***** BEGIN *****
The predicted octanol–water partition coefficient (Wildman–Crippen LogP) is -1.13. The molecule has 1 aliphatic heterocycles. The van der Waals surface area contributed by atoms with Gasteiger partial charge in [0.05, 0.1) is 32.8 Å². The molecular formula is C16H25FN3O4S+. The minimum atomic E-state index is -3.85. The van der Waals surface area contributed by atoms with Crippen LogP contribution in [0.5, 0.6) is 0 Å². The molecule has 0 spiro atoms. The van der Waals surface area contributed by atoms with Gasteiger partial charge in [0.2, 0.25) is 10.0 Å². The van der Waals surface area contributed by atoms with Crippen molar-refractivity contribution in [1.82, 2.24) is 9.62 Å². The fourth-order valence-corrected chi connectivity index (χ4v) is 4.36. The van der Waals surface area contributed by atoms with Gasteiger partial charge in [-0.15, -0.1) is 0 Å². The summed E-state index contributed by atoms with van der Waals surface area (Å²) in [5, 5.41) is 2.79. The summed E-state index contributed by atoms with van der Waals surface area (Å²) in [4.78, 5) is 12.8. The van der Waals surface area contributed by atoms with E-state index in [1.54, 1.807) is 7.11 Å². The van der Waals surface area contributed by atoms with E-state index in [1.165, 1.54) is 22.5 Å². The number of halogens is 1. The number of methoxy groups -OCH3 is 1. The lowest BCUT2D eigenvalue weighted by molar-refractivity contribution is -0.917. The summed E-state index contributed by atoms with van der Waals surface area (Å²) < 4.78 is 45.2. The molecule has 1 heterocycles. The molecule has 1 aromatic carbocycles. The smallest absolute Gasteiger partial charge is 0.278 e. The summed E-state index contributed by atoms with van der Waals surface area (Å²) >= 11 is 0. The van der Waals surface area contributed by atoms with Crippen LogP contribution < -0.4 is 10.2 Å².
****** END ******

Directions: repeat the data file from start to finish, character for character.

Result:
The predicted octanol–water partition coefficient (Wildman–Crippen LogP) is -1.13. The molecule has 1 aliphatic heterocycles. The van der Waals surface area contributed by atoms with Gasteiger partial charge in [0.05, 0.1) is 32.8 Å². The molecular formula is C16H25FN3O4S+. The minimum atomic E-state index is -3.85. The van der Waals surface area contributed by atoms with Crippen LogP contribution in [0.5, 0.6) is 0 Å². The molecule has 0 spiro atoms. The van der Waals surface area contributed by atoms with Gasteiger partial charge in [0.2, 0.25) is 10.0 Å². The van der Waals surface area contributed by atoms with Crippen molar-refractivity contribution in [1.82, 2.24) is 9.62 Å². The fourth-order valence-corrected chi connectivity index (χ4v) is 4.36. The van der Waals surface area contributed by atoms with Gasteiger partial charge in [-0.15, -0.1) is 0 Å². The summed E-state index contributed by atoms with van der Waals surface area (Å²) in [5, 5.41) is 2.79. The summed E-state index contributed by atoms with van der Waals surface area (Å²) in [4.78, 5) is 12.8. The van der Waals surface area contributed by atoms with E-state index in [1.54, 1.807) is 7.11 Å². The van der Waals surface area contributed by atoms with E-state index in [1.165, 1.54) is 22.5 Å². The number of halogens is 1. The number of methoxy groups -OCH3 is 1. The lowest BCUT2D eigenvalue weighted by molar-refractivity contribution is -0.917. The summed E-state index contributed by atoms with van der Waals surface area (Å²) < 4.78 is 45.2. The molecule has 1 heterocycles. The molecule has 1 aromatic carbocycles. The smallest absolute Gasteiger partial charge is 0.278 e. The summed E-state index contributed by atoms with van der Waals surface area (Å²) >= 11 is 0. The van der Waals surface area contributed by atoms with Crippen LogP contribution < -0.4 is 10.2 Å².